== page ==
PITTSBURGH – Virginia Tech’s coaches can be thankful for the mask mandate.
They wouldn’t want anybody to recognize them during this one, and certainly not after it.
They brought a team in here that, by kickoff, was favored by nearly a touchdown. And that team got knocked around and ultimately embarrassed by Pittsburgh, 47-14, in a game with few positives for the visitors.
“That,” Tech coach Justin Fuente said, “was a tough one.”
As for positive COVID-19 cases, that was no excuse for this one. If either team had license to blame the maladies of 2020, it would have been Pitt.
The Panthers had to postpone last week’s scheduled trip to Georgia Tech because of coronavirus issues, barely practiced this week, then announced a couple of hours before kickoff that they would be without 16 players, including three starting offensive linemen.
Didn’t matter. A Pitt offense that could be generously described as “average” this season — 71st nationally in scoring, 92nd in yards per game coming into Saturday — moved the ball with ease against the Hokies.
The Panthers engineered six scoring drives of 65 yards or more. The knockout blow was a four-play, 99-yard sprint down the field midway through the third quarter that increased the lead to 33-14.
All the gains that were made defensively against Miami last week vanished in a display of sloppy tackling and porous pass coverage. Tech’s defensive backs couldn’t stay with Pitt’s receivers, and then they couldn’t bring them down. Huge holes began to open for Pitt’s running backs in the second half, as Tech’s early red-zone resistance dissipated.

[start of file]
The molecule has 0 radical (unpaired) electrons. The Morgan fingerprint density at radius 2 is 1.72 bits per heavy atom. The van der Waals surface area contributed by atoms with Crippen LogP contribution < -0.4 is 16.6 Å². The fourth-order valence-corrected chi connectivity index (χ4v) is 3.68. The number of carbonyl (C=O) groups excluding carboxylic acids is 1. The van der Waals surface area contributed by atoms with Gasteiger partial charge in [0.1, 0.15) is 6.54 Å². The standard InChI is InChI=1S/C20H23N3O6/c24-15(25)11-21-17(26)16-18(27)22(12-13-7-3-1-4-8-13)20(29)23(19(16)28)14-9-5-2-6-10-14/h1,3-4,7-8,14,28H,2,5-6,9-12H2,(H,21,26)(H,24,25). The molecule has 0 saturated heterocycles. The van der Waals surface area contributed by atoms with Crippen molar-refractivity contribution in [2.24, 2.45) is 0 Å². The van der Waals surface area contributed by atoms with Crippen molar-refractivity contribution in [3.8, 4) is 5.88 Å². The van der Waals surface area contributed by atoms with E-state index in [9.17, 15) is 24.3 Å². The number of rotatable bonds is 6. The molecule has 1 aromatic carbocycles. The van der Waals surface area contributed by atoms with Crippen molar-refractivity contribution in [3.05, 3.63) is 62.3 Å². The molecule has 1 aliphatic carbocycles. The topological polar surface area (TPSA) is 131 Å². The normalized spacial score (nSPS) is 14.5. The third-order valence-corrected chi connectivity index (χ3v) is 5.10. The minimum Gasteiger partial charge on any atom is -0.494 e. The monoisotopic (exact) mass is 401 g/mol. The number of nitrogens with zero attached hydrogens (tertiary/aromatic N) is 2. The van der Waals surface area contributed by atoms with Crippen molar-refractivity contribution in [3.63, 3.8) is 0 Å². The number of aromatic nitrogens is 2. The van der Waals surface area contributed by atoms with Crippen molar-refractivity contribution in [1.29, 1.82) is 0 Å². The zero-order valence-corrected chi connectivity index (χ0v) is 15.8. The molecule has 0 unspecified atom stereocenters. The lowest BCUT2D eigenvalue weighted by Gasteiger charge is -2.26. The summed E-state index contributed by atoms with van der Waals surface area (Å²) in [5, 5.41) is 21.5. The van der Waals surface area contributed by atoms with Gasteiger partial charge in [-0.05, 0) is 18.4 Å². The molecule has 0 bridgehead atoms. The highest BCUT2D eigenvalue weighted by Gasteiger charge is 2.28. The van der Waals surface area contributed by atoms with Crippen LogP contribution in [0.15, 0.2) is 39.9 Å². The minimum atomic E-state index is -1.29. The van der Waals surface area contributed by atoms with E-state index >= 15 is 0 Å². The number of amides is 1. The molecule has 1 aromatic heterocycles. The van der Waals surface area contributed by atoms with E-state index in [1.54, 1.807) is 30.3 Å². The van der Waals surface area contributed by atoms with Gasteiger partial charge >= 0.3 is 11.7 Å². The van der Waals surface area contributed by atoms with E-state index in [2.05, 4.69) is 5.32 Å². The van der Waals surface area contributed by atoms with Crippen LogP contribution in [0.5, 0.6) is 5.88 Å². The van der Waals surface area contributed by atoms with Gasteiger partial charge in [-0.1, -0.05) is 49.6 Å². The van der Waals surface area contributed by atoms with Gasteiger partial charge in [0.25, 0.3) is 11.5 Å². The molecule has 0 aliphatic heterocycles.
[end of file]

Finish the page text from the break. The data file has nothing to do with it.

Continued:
They got worse as the game went on, and that’s what’s happening to this season, too. The Hokies have dropped three in a row and four of five. They were favored in each of the losses. That’s the very definition of underachieving.
Offensively, Tech regained the full services of two of their most important playmakers: running back Khalil Herbert, who was eased back last week from a hamstring injury, and tight end James Mitchell, who missed last week’s loss to Miami with an undisclosed ailment.
Didn’t matter. The Hokies were held to their fewest points of the season. That frustration was encapsulated by their four fruitless attempts to score from the Pitt 1-yard line in the third quarter.
“We’ve got to get that in,” Herbert said.
This is a fine stadium in a venerable American city on the banks of the Ohio River. But for the Hokies, Heinz Field is endless purgatory. Some of their most humbling defeats in recent years have come here, where they’ve now won only once in seven tries.
Pitt is a bad matchup for Tech regardless of venue. In the past 13 meetings both home and away, the Hokies have covered the Vegas spread just twice. In other words, whatever you’re expecting from Tech against Pitt, you’re getting less than that, even when the Hokies prevail.
In 2020, fairness demands context. This is a tough year for everybody. Holding it together isn’t easy, whether you’re a stay-at-home parent or a small-business owner or a sophomore wide receiver on a college football team.
But this is a new challenge for Fuente and his staff. All the other losses this season were much closer than this one. Turning points were easy to spot, deficiencies simple to pinpoint, paths to victory quicker to summon.
This was a blowout. A bad one.
“We’re heading into a bye week with a group of players that I think it’s fair to say are a little tired,” Fuente said. “They’ve been dealing with this since July. Plus, when they’re at home, no real offseason, all that kind of stuff.
“I guess my point is, the focus for us right now is we’ve got to get healthy. There’s three or four guys off the top of my head that didn’t practice all week that went out there and laid it on the line. So we’ve got to get healthy and get our arms wrapped back around everything that’s happening.”